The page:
The Brave Little Towns around Mt. Etna
Our planned ascent to the craters of Mt. Etna had been foiled due to high winds. So finding ourselves with a beautiful, sunny day and nothing else to do, we hopped back in the car and took a long drive around the volcano.
We decided to move around Etna in a clockwise fashion, and started our journey at 6 o’clock on the dial. Nicolosi is the main town on the southern face of Etna, ten miles due south from the peak. The road to the Refugio Sapienza leads from here, so it’s the best base for planning excursions to Mt. Etna. Nicolosi is home to a tourism-based population of 7000, and in 1669 was completely destroyed by one of the volcano’s most violent explosions.
Throughout the day, Jürgen and I would debate the motives of the towns perched so confidently in the shadow of Europe’s most active volcano. If you don’t have to, why spend time and money building a town in a location that will almost certainly be one day destroyed? As with most questionable/dangerous decisions, the main reason that these towns have sprouted up on Etna is economic. The volcanic soil is richly fertile, allowing a wide range of agriculture. Vineyards abound around Mount Etna, as do orchards full of lemon and orange trees, and fields of fennel, almond trees and artichokes.
Still. It’s not like city-flattening flows of lava happen all the time, but they do happen! One of these days, Nicolosi is going down. We’ll try not to say “we told you so”.
Back on the road, we came upon the town of Adrano at about 7:30 on Etna’s clock-face. We arrived at lunch time on a Sunday, and were astounded to find this large city of 35,000 souls almost completely deserted. We lingered for a bit in the town center, where there is a pretty cool Norman castle, but didn’t spend too much time. We were starving, and there wasn’t a single restaurant in Adrano open for business.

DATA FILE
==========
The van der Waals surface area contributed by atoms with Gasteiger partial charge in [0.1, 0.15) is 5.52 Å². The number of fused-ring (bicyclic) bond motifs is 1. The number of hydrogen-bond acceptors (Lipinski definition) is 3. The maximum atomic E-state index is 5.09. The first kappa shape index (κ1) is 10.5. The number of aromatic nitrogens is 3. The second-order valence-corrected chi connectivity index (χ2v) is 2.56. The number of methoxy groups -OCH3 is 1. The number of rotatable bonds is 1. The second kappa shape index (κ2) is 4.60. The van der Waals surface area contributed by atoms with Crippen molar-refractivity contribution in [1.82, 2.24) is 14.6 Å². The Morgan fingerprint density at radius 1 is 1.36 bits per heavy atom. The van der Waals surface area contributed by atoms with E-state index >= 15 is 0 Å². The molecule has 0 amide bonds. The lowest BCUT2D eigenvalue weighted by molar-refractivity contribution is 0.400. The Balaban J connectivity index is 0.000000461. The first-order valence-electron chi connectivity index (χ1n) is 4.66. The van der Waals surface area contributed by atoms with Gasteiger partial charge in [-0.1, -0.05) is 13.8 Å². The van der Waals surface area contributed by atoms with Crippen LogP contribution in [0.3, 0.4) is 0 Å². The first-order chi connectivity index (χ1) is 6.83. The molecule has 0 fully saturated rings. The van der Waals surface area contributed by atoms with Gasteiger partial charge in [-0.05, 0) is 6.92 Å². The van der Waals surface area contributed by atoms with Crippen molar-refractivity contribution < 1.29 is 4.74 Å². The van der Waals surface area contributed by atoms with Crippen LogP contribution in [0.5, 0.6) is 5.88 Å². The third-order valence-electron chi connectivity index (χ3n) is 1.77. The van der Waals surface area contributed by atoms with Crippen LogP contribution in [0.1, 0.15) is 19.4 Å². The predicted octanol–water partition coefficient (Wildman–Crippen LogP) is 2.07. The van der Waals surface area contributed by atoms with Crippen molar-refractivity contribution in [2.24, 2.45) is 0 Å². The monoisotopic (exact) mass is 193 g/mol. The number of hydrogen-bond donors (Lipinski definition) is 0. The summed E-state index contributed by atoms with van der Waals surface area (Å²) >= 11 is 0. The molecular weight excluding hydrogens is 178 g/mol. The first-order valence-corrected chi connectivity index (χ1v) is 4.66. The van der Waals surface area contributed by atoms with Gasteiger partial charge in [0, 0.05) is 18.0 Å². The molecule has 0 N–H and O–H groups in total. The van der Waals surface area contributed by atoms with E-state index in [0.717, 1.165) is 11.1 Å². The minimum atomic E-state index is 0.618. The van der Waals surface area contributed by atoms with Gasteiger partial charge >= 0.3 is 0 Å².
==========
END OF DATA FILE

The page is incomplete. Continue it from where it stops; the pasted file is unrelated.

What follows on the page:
We had better luck in Randazzo, on the mountain’s northern side, just shy of midnight on the dial. This historic little town is gorgeous, and despite being the town nearest to Etna, has somehow managed to continually escape its wrath. With a number of beautiful churches, archways and palaces to see, our walk through Randazzo was surprisingly rewarding, and we even found a place to grab a snack. This was the most lively of the towns we had driven through, and we could have happily spent more time here.
The remainder of our drive, along the eastern side of the mountain, went by quickly; much of it was on the highway connecting Catania to Messina. Though it wasn’t as exciting as a trip to the top would have been, seeing Mt. Etna from all its sides was a decent consolation. And fifty years from now, when we hear on the news that Adrano, Randazzo or Nicolosi was buried under lava, we can say “Been there!”